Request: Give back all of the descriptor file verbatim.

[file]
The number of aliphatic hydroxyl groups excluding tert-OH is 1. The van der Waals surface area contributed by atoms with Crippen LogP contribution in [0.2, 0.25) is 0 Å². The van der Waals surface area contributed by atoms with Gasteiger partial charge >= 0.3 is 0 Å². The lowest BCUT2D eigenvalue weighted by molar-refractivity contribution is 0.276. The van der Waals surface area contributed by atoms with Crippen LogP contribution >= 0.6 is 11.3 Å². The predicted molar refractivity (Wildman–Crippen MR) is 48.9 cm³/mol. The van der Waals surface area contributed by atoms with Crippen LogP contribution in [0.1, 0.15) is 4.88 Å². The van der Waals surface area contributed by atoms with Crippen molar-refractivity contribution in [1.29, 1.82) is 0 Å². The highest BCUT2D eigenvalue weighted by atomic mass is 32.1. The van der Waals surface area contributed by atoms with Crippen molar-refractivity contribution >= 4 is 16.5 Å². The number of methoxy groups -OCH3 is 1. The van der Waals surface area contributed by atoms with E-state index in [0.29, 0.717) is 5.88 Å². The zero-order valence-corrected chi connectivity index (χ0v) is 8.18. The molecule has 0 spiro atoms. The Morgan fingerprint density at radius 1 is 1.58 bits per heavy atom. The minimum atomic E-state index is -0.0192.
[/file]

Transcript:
The number of aliphatic hydroxyl groups excluding tert-OH is 1. The van der Waals surface area contributed by atoms with Crippen LogP contribution in [0.2, 0.25) is 0 Å². The van der Waals surface area contributed by atoms with Gasteiger partial charge >= 0.3 is 0 Å². The lowest BCUT2D eigenvalue weighted by molar-refractivity contribution is 0.276. The van der Waals surface area contributed by atoms with Crippen LogP contribution >= 0.6 is 11.3 Å². The predicted molar refractivity (Wildman–Crippen MR) is 48.9 cm³/mol. The van der Waals surface area contributed by atoms with Crippen LogP contribution in [0.1, 0.15) is 4.88 Å². The van der Waals surface area contributed by atoms with Crippen molar-refractivity contribution in [1.29, 1.82) is 0 Å². The highest BCUT2D eigenvalue weighted by atomic mass is 32.1. The van der Waals surface area contributed by atoms with Crippen molar-refractivity contribution >= 4 is 16.5 Å². The number of methoxy groups -OCH3 is 1. The van der Waals surface area contributed by atoms with E-state index in [0.29, 0.717) is 5.88 Å². The zero-order valence-corrected chi connectivity index (χ0v) is 8.18. The molecule has 0 spiro atoms. The Morgan fingerprint density at radius 1 is 1.58 bits per heavy atom. The minimum atomic E-state index is -0.0192.